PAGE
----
What does Curley's wife reveal about herself in chapter 5 of Of Mice and Men?

Expert Answers

An illustration of the letter 'A' in a speech bubbles

Curley's wife reveals that she always wanted to go to Hollywood and make it as a movie star. Once upon a time, a member of a traveling troupe passing through her hometown told Curley's wife that she might have a future in movies and that he would write to her from Hollywood. But Curley's wife never heard from him again; she thinks that her mother must have torn up any letters he sent her.

It was largely as a way of escaping such a stultifying home life that Curley's wife got married to a man she didn't love. As a result, she finds herself trapped in an environment from which there's no escape. Bored out of her mind and stuck in a loveless marriage that's going nowhere, Curley's wife feels the loss of her big chance at movie stardom most keenly.

Like just about everyone else in the story, then, Curley's wife has dreams, and very ambitious dreams they are too. But just like everyone else, her dreams will ultimately come to nothing. Though Curley's wife is a deeply unsympathetic character in many respects, the thwarting of her life's ambitions has a certain tragic quality to it. There's also a terrible sense of inevitability about it.

Last Updated by eNotes Editorial on April 8, 2020
An illustration of the letter 'A' in a speech bubbles

In chapter five Candy, Curley's wife, tells Lenny that she could have made something better of herself other than just being the wife of Curley who she says "ain't a nice fella." She continues to say that when she was 15 years old she met an actor from a travelling show who invited her to join the show, but her mother wouldn't let her. A while later she went with another man to a dance who told her that he could put her in the movies. "Says I was a natural." He promised to send her a letter, but she never received it.

Though one could say her story shows her to be naive, you get the feeling that she is too canny to share the story with anyone else but Lenny. She knows he can't fully understand the nuances of what she is telling him. As she says, "I ain't told this to nobody before."

Approved by eNotes Editorial Team
An illustration of the letter 'A' in a speech bubbles

The main thing that Curley's wife reveals about herself in chapter 5 is that she has dreams of becoming a movie star and is totally ignorant about acting or about the movie business. All she knows is that some man told her she was a "natural." She tells Lennie:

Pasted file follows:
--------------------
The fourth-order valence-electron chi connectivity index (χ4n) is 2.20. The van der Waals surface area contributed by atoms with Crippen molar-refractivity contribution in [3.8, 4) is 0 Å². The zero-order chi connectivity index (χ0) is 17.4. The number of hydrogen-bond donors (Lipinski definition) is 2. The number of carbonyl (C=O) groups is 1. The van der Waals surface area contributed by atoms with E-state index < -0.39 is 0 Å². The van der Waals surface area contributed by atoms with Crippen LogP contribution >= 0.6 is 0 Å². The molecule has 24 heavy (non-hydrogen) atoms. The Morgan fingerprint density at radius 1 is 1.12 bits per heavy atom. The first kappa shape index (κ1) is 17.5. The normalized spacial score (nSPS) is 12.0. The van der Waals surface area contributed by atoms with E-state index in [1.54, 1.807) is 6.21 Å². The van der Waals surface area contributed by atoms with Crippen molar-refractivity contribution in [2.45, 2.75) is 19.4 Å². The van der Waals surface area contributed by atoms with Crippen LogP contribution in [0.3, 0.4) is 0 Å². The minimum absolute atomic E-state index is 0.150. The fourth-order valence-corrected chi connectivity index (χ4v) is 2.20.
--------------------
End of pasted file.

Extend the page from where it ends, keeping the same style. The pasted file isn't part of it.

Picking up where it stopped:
"Coulda been in the movies, an' had nice clothes--all them nice clothes like they wear. An' I coulda sat in them big hotels, an' had pitchers took of me. When they had them previews I coulda went to them, an' spoke in the radio, an' it wouldn'ta cost me a cent because I was in the pitcher. An' all them nice clothes like they wear. Because this guy says I was a natural."

This explains her behavior around the ranch workers. They think she is "jail bait" and a "tart," a promiscuous underage girl who could cause all kinds of trouble. She is really only trying out her charms and acting ability on the only audience that is available out here. It explains why she devotes so much attention to her makeup and her curls. Lennie doesn't understand what she is talking about. The only man on the ranch who understands her is Slim. He knows she is just a little girl with grandiose delusions, and he pretends to be impressed by her because he is a kind-hearted man and really feels sorry for her. He knows she hasn't a chance in the world of becoming a movie star, and he pities the poor kid for being married to a man like Curley.

Unfortunately, Curley's wife fails to realize that her provocative behavior will lead to her death. The other men know better than to get involved with her. They shun her.  But Lennie does not have any self-control, and he completely forgets about George's earlier warning to stay away from this girl.

"Listen to me, you crazy bastard," he said fiercely. "Don't you even take a look at that bitch. I don't care what she says and what she does. I seen 'em poison before, but I never seen no piece of jail bait worse than her. You leave her be."

She approaches Lennie in the barn because he is the only man she can talk to. She also reveals to Lennie that she dislikes her husband and that she feels lonely most of the time. Lennie probably understands little, if anything, of what she is talking about. But he has found her attractive ever since he first saw her in the bunkhouse.

Lennie still stared at the doorway where she had been. "Gosh, she was purty." He smiled admiringly.

The alert reader should realize that this foreshadows serious future trouble.

Approved by eNotes Editorial Team
Soaring plane image

We’ll help your grades soar

Start your 48-hour free trial and unlock all the summaries, Q&A, and analyses you need to get better grades now.

  • 30,000+ book summaries
  • 20% study tools discount
  • Ad-free content
  • PDF downloads
  • 300,000+ answers
  • 5-star customer support
Start your 48-Hour Free Trial